Since floating on the Stockholm Nasdaq two years ago, Hemnet has managed to double the amount of revenue it generates from each listing!
The only other vendor-paid market with a publicly traded portal company is Australia and its market leader, REA Group chooses to stay quiet about how much money it makes from the average home seller who only periodically has to pay attention to how much they are paying to market their house.
Of the few portals out there that make their unit economics public, Hemnet leads the way with steady year-on-year growth of 25% and over since 2019.
The portal's fundamentals are so strong that in its latest quarterly results, it managed to increase revenues by 6% despite an enormous 20% drop in the number of listings in the Swedish market. CEO Cecilia Beck-Friis was in no doubt about why her company was able to defy housing market gravity:
"This is a result of increased sales of our larger packages and of the value-added service 'Renewal', as well as continued work on pricing."
There is a company in China that is...
KE Holdings (aka Beike) is a remarkable company that we've written about in detail before. Apart from being all of those things, the Beijing-based behemoth is also a renovations leader with revenues from furnishing and fixing up homes set to break $1 billion this year.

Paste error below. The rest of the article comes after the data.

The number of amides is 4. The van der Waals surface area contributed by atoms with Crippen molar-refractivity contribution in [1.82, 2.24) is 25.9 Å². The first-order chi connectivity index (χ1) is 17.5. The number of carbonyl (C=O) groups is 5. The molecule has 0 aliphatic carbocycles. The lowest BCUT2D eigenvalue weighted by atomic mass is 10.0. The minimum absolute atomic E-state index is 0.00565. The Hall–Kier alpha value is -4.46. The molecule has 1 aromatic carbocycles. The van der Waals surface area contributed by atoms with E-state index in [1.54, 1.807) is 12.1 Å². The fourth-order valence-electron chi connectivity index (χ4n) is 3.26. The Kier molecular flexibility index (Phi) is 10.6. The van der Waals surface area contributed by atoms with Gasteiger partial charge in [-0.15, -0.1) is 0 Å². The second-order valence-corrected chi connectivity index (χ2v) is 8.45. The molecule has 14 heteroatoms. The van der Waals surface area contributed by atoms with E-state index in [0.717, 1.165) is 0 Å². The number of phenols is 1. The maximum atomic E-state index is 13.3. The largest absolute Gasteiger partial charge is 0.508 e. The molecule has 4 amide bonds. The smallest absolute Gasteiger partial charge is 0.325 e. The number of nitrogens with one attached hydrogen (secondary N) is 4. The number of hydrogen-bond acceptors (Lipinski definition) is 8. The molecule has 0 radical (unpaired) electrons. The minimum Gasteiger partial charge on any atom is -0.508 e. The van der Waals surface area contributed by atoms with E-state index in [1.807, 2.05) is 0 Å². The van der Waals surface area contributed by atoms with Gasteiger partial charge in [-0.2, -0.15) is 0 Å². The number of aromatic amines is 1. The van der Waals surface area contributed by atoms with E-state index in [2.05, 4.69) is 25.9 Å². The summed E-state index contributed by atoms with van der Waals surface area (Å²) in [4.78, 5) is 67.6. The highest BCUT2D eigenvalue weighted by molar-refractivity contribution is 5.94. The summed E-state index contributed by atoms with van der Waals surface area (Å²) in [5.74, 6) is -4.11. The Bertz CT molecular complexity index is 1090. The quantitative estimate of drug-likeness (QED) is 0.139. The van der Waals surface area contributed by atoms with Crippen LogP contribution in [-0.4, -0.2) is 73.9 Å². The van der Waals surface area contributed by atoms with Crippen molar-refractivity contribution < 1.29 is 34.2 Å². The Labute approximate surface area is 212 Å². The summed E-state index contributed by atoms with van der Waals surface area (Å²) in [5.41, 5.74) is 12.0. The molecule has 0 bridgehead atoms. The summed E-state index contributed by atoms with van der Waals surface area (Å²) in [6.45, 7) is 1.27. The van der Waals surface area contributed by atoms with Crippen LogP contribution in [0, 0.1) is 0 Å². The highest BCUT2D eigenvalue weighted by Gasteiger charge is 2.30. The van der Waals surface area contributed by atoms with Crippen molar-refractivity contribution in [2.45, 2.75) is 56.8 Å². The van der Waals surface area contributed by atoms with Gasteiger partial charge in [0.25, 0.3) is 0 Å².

The company's spectacular growth in the renovations industry was fuelled by its $1.2 billion dollar purchase of Shengdu Renovations in July 2021.
In a struggling Chinese real estate market, KE Holdings sees a huge opportunity in this adjacent revenue stream. The resources the company is putting into squeezing that lemon are on a bigger scale than Zillow's foray into iBuying or any of the myriad of portals around the world looking to crack the mortgage conundrum.
Former Head of International at KE Holdings, Brett Hartley Wilson explains the opportunity that the company sees in renovations
Imagine a real estate portal that has convinced more than 300,000 of its end users to pay a subscription fee for some extra services. A few years ago when portal businesses were thought of as essentially just shop windows, that would have seemed fanciful at best.